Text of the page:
Mayor Ron Nirenberg agreed.
“I don’t think ($25 million) going to be enough,” Nirenberg said during the meeting. “The problem with this crisis is we don’t know where the ground is yet.”
How exactly the $25 million program is bundled together was unclear during the meeting because the extra $9.2 million was not part of Houston’s presentation. Here’s what we know:
» $7.7 million from the CARES Act, the economic stimulus package Congress passed last month.
» $5.2 million from the HUD Community Development Block Grant (CDBG) program.
» $5 million from the San Antonio Housing Trust and its entities, which must be approved by those boards.
» $3.7 million from the city tax increment reinvestment zone program, which was originally created to use revenue gained from the increment in property taxes to fund public upgrades within each boundary; but now the program is being used for affordable housing, a direction Perry disagrees with.
» $2.5 million from the city’s parking enterprise fund, which is used for affordable housing efforts.
Under the program, San Antonians receive help paying rent, their mortgage, groceries, gas, medicine and utilities.
But they must prove they’ve lost their job or had hours cut, or incurred medical expenses that prevented them from settling their rent debt. Other unexpected costs, which would impact their ability to pay rent, include funeral expenses, car repair or divorce.
The area median income (AMI) for a family of four in the greater San Antonio area (Bandera, Bexar, Comal, Guadalupe and Wilson counties) is $71,000, according to the U.S. Department of Housing and Urban Development. Here’s how it breaks down for lower-income households:
» 80% – $56,800
» 70% – $49,700
» 60% – $42,600
» 50% – $35,500
» 40% – $28,400
» 30% – $21,300
Editor’s note: For a complete AMI breakdown that shows other household sizes, scroll to the bottom of this article.
The city pays the landlord directly—up to $3,500 for rent, or $1,500 for utilities, for people making less than 80% AMI. For homeowners in the same wage range, the program pays up to $3,500 in mortgage assistance and $1,500 for utilities. For households who make between 81% and 100% AMI, the payouts are less. Also, the city considers the income or AMI the household is making after they lost their job.
Under the expanded program approved by council on Thursday, residents can also receive up to $300 cash assistance for groceries and gas.
During the meeting, Houston said $2.28 million has been distributed and 1,400 applications have been completed since March 16. She said an average of $1,393 has been distributed per household per month. Another $335,800 has been doled out to people for help buying groceries, gas and medicine for an average of $240 per household.
A total of 471 landlords are registered with the city.
So far, the majority of the 1,400 applications have been completed by females—69% to 31% for males. The largest group has been people ages 26-35, or 37% of the total age ranges, which was a red flag to District 4 Councilwoman Dr. Adriana Rocha Garcia who was concerned the program’s marketing isn’t reaching older residents who may not have the internet.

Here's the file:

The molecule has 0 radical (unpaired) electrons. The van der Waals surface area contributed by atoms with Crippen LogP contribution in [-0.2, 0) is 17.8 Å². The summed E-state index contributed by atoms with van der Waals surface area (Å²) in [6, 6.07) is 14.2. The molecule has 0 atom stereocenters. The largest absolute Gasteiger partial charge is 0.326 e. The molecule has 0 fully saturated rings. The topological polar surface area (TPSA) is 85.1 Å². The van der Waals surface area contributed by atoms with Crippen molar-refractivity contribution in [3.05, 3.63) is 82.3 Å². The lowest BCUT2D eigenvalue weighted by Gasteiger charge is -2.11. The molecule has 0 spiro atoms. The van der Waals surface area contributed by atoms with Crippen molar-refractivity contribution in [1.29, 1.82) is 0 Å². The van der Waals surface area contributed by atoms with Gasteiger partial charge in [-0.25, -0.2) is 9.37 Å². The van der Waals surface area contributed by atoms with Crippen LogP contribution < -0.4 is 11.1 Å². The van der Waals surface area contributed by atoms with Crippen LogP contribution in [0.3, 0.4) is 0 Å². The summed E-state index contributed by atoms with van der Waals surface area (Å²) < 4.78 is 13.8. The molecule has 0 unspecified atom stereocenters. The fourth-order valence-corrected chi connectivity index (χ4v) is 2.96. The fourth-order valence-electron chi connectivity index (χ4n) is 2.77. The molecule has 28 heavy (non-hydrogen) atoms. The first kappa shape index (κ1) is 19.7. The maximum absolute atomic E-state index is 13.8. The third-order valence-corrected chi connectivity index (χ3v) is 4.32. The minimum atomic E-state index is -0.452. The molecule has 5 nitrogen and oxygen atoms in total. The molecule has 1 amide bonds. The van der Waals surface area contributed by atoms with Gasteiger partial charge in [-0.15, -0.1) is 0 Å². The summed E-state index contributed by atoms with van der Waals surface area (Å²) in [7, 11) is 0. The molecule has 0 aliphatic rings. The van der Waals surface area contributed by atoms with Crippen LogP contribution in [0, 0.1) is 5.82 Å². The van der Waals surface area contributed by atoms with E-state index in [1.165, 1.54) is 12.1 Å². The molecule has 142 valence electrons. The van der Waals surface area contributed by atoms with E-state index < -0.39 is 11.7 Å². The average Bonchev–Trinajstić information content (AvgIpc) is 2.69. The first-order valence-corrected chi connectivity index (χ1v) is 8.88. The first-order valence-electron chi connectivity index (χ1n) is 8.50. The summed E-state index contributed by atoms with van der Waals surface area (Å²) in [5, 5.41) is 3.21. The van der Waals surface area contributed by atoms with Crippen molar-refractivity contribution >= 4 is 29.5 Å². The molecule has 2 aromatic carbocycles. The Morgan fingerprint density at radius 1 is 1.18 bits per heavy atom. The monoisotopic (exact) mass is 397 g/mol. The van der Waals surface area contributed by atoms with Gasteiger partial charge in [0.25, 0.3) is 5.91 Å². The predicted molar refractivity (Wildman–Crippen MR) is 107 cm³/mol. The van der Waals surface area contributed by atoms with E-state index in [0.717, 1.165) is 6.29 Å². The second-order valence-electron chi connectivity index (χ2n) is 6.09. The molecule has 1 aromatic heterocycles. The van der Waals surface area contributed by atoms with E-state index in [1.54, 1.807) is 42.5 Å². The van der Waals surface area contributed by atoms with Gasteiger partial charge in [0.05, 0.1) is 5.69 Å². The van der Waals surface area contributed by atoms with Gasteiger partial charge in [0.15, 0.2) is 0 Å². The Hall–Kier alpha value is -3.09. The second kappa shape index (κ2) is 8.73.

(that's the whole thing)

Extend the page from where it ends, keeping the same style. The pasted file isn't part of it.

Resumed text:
The program is scheduled to end July 31.
In a related initiative, the council also agreed to partner with the Family Independence Initiative (FII), a national organization that doles out cash gifts of $500 to help struggling families reach a higher levels of prosperity. For that effort, the city is chipping in $1.9 million with FII finding another $1.1 million from local and national funders.
Area median income
Here are the latest area median income (AMI) levels for the greater San Antonio area (Bandera, Bexar, Comal, Guadalupe and Wilson counties), according to the U.S. Department of Housing and Urban Development. Want to know more about how AMI works? Click here.
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» Groceries, gas among expenses San Antonio will cover during COVID-19 crisis
» As eviction lawsuits dwindle, tenants may get 60 extra days to resolve overdue rent during coronavirus crisis
» Number of people seeking housing assistance in San Antonio soared 6,700% last two weeks
» Landlords asked to forgive 25% rent for tenants impacted by coronavirus
» For background on the risk mitigation fund, read: Is San Antonio doing enough to address displacement?
» Evictions, property tax foreclosures in Bexar County suspended due to COVID-19 concerns
» Map: Where to pick up free breakfast and lunch while schools are closed for coronavirus
» How San Antonio’s taquerias are hurting during coronavirus outbreak
» Retailers close in compliance with coronavirus order, leaving downtown nearly lifeless
» Looking back: The week downtown San Antonio became a ghost town
Disclaimer: Heron Editor Ben Olivo was recently hired as a part-time consult for H.E. Butt Foundation regarding FII’s marketing plan in San Antonio.